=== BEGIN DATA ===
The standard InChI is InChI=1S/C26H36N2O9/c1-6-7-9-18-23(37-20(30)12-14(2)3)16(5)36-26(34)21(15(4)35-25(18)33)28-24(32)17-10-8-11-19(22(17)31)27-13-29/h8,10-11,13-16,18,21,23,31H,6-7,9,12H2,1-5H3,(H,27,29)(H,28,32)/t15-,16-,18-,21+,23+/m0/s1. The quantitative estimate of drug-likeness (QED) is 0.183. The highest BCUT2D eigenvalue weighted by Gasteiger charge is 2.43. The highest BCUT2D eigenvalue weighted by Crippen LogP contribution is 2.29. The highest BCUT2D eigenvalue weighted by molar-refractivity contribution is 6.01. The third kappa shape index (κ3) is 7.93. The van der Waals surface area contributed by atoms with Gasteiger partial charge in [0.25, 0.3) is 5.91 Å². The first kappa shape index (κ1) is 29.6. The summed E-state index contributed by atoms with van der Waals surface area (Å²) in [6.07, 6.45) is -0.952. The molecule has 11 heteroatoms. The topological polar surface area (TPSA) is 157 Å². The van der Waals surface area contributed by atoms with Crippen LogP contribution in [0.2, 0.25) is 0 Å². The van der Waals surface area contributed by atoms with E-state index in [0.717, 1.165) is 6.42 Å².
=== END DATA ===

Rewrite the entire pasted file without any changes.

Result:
The standard InChI is InChI=1S/C26H36N2O9/c1-6-7-9-18-23(37-20(30)12-14(2)3)16(5)36-26(34)21(15(4)35-25(18)33)28-24(32)17-10-8-11-19(22(17)31)27-13-29/h8,10-11,13-16,18,21,23,31H,6-7,9,12H2,1-5H3,(H,27,29)(H,28,32)/t15-,16-,18-,21+,23+/m0/s1. The quantitative estimate of drug-likeness (QED) is 0.183. The highest BCUT2D eigenvalue weighted by Gasteiger charge is 2.43. The highest BCUT2D eigenvalue weighted by Crippen LogP contribution is 2.29. The highest BCUT2D eigenvalue weighted by molar-refractivity contribution is 6.01. The third kappa shape index (κ3) is 7.93. The van der Waals surface area contributed by atoms with Gasteiger partial charge in [0.25, 0.3) is 5.91 Å². The first kappa shape index (κ1) is 29.6. The summed E-state index contributed by atoms with van der Waals surface area (Å²) in [6.07, 6.45) is -0.952. The molecule has 11 heteroatoms. The topological polar surface area (TPSA) is 157 Å². The van der Waals surface area contributed by atoms with Crippen LogP contribution in [0.2, 0.25) is 0 Å². The van der Waals surface area contributed by atoms with E-state index in [0.717, 1.165) is 6.42 Å².